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private person of a moderate fortune. His table was neat but plain ; his domestics few; his intercourse with them familiar; all the cumbersome and ceremonious forms of attendance on his person were entirely abolished, as destructive of that 'social ease and tranquillity, which he courted, in order to sooth the remainder of his days.
is. As the mildness of the climate, together with his deliverance from the burdens and cares of government, procured him, at first, a considerable remission from the acute' pains with which he had been long, tormented, he enjoyed, perhaps, more complete satisfaction in this humble solitude, than all his grandeurm had ever yielded him.
14. The ambitious thoughts and projects which had so long engrossed and disquieted him, were quite effaced from his mind. Far from taking any part in the political transactions of the princes of Europe, he restrained his curiosity even from any inquiry concerning them; and he seemed to view the busy scene which he had abandoned, with all the contempt and indifference arising from his thorough experience of its vanity, as well as from the pleasing reflection of having disentangled" himself from its
SELECT SENTENCES AND PARAGRAPHS.
SHORT AND EASY SENTENCES.
VIS Education forms the common mind;
With pleasure let us own our errors past;
And make each day a critic on the last.
A soul without reflection, like a pile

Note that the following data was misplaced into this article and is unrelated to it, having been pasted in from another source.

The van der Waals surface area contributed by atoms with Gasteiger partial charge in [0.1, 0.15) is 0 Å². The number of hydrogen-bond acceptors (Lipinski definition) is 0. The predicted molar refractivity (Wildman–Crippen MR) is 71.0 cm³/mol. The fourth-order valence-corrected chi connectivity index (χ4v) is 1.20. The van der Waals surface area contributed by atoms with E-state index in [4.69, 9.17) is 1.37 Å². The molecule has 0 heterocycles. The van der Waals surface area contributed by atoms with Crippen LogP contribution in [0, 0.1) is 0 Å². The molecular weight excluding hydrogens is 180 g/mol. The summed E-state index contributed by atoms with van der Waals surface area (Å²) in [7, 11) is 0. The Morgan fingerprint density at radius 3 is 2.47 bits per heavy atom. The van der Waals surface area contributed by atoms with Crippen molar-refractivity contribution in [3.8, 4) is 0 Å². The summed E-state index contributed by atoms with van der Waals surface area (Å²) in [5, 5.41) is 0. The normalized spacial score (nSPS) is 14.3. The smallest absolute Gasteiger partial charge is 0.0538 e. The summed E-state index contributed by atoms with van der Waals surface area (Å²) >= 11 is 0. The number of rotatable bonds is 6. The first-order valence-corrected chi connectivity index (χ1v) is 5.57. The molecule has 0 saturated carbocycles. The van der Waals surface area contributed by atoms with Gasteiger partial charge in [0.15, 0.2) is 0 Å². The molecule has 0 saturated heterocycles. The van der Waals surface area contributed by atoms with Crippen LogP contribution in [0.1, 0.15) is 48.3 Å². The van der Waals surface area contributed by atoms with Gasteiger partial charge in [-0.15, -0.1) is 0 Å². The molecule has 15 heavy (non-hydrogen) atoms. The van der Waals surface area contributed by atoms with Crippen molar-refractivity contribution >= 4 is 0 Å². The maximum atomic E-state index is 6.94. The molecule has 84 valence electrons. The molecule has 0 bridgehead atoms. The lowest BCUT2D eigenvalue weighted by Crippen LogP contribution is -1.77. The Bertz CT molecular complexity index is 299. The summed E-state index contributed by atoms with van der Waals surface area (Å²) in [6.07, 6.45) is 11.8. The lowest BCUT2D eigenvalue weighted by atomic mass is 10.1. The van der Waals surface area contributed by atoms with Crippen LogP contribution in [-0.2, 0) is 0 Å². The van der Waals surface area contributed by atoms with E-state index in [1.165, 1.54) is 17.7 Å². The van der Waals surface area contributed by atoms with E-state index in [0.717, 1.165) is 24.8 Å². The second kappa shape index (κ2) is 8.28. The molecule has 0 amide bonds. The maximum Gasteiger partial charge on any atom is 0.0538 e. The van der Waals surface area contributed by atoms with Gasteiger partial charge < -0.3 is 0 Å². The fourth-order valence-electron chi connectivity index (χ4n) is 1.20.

Without inhabitant, to ruin runs.
The private path, the secret acts of man,
If noble, far the noblest of their lives.
Necessary knowledge easily attained.
Our needful knowledge, like our needful food,
Unhedgid, lies open in life's common field:
Avd bids all welcome to the vital feast.
Disappointment lurks in many a prize
As bees in flow'rs; and stings us with success.
The mind that would be happy, must be great ;
Great in its wishes; great in its surveys.
Extended views a narrow mind extend.
Natural and fanciful life.
Who lives to nature, rarely can be poor,
Who lives to fancy, never can be rich.
Note-In the first chapter, the Compiler has exhibited a considerable variety of poetical construction, for the young rondor's preparatory exercise
In faith and hope the world will disagree ;
But all mankind's concern is charity.
The prize of virtue.
What nothing earthly.gives, or can destroy.
The soul's calm sunshine, and the heart-fest joy,
Is virtųe's prize.
Sense and modesty connected. Distrustful sense with modest caution speaks; .? It still looks home, and short excursions makes; But rattling nonsense in full volleys breaks.
Moral discipline salutary. Heaven gives us friends to bless the present scene : Resumes them to prepare us for the next. All evils natural are moral goods; All discipline, indulgence on the whole.
Present blessings undervalued.
Like birds, whose beauties languish, half conceal'd,
Till, mounted on the wing, their glossy plumes
Expanded shine with azure, green, and gold,
How blessings brighten as they take their flight!
Hope, of all passions most befriends us here ;
l'assions of prouder name befriend us less.
Joy has her tears, and transport has her death :
Hope like a cordial, innocent, though strong,
Nian's heart, at once, inspirits and serenes.
Happiness modest and tranquil.
- Never man was truly blest,
But it compos’d, and gave him such a cast
As folly might mistake for want of joy: